This means that application developers have direct access to data need to help them speed delivery of services while reducing overhead on the rest of the infrastructure and storage team when key changes are needed. What’s more, since object storage were greatly popularized in public cloud applications like Amazon S3, Rackspace Cloud Files, Azure and Google Cloud Storage, the capabilities baked into today’s solutions also enable customers and service providers to get closer to treating their own on-premises ecosystem like a cloud environment.
The Dell EMC Object Storage Advantage
Dell has over 16 years of experience in helping customers transition to cloud operating models. This heritage has been leveraged and applied to the ECS solution which provides hyper-scalable, next gen object storage for large data set use cases. One primary advantage of the EMC approach is that they’ve put a significant level of engineering into the automation of best practices, which ensures optimal deployment configuration and keeps administrators out of trouble. By providing a multi-use platform, ECS also helps drive cost savings and efficiency buy consolidating backup, secondary, storage, DRaaS backbone and a migration target for legacy NFS stores. Capabilities for interfacing with cloud native apps over Swift serving as an analytics repository for Splunk, Hawq, Spark and Hadoop also enable interoperability with existing environments when ECS is introduced into brownfield deployments.
Continuity, Availability and Resilience for ECS Object Storage
As with any part of an application ecosystem, the components are only useful if their available, resilient and can scale as needs of the organization change and object storge is no different.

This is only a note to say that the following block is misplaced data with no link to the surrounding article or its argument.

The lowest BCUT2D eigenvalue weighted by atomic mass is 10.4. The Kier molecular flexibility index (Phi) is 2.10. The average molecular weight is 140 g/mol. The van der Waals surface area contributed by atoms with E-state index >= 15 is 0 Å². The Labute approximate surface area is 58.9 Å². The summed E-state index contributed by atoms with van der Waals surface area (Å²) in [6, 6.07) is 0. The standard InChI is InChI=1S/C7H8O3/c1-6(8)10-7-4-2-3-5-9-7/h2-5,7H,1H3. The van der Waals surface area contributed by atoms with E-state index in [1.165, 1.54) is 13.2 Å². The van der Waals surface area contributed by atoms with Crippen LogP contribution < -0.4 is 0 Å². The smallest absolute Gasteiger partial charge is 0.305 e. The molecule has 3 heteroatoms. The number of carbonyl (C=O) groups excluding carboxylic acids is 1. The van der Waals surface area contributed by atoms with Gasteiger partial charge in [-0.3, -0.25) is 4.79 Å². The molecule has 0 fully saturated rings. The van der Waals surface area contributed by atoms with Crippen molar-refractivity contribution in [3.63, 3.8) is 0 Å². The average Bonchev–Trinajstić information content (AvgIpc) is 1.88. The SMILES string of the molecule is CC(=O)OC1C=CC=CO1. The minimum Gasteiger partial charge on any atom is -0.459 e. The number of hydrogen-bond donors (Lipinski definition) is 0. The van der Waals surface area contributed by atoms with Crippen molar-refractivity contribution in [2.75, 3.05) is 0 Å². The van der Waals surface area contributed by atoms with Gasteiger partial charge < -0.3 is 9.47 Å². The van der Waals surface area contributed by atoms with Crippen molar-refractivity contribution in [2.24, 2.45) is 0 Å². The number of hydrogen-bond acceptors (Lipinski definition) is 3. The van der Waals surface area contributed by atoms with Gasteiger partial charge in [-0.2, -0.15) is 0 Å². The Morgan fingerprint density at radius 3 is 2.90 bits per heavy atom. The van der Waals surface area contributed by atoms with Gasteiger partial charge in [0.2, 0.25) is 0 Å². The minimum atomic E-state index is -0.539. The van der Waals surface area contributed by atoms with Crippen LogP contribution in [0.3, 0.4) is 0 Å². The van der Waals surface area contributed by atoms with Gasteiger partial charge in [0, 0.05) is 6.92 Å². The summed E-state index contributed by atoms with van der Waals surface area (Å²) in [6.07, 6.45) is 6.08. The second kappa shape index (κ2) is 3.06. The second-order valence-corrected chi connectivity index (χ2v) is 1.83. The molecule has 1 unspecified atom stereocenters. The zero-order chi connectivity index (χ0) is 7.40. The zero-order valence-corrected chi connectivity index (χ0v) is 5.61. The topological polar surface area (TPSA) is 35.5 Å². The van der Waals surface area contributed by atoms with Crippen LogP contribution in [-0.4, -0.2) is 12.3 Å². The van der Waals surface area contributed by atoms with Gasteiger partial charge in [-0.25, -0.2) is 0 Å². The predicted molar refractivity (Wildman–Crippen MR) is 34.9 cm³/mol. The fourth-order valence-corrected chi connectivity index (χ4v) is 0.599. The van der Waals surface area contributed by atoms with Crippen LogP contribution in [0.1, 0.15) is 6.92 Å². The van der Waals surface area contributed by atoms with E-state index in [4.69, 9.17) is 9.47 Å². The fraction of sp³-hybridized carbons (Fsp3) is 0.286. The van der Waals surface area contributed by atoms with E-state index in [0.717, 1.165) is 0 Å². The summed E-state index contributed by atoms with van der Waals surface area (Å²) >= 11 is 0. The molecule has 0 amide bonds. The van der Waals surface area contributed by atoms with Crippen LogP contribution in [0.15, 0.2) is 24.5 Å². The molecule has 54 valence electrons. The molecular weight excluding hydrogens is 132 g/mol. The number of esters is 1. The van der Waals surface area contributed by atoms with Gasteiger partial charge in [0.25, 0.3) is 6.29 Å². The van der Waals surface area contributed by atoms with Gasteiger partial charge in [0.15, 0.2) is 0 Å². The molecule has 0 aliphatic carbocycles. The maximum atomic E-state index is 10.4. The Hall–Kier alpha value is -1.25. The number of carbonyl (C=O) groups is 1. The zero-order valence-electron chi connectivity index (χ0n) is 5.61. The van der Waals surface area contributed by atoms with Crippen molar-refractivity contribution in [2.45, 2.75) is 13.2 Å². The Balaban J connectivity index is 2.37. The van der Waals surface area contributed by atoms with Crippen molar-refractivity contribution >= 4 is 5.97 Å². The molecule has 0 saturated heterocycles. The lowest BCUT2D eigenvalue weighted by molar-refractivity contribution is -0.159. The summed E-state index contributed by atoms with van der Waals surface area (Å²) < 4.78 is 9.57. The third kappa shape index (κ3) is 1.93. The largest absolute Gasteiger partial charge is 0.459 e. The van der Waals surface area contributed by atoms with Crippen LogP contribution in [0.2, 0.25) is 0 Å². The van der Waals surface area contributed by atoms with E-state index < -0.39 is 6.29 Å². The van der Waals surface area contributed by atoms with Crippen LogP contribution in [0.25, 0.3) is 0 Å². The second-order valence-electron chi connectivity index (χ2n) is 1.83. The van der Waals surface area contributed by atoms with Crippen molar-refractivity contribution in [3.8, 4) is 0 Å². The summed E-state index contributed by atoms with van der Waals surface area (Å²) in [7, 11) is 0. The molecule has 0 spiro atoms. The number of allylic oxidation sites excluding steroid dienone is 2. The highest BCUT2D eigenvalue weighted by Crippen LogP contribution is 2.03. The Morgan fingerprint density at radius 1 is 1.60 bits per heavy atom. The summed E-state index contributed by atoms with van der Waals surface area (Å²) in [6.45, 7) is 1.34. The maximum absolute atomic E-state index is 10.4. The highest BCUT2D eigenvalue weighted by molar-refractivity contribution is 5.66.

As a strategic Dell partner, Kemp developed the ECS Connection Manager to provide object storage high availability, resilience and traffic flow optimization while continuously maintaining enterprise-wide security posture and departmental segmentation of data. The Connection Manager serves as a termination end point for all client application traffic requests and storge responses. This enables a tight coupling to the storage engines, along with performance visibility that drives intelligent decisions about local and cross-cluster traffic distribution. Multi-site single namespace is also enabled which significantly simplifies administration. Additional features such as IPv4/6 translation, SSL optimization, QoS and traffic steering driven by the unique characteristics of individual requests, makes ECS Connection an optimal component to be included in every object storage deployment.
Key Dell EMC ECS + Kemp ECS Connection Manager Capabilities
As a solution, instrumented specifically with ECS in mind, the ECS Connection Manager provides a number of capabilities that optimize and simplify any object storage deployment: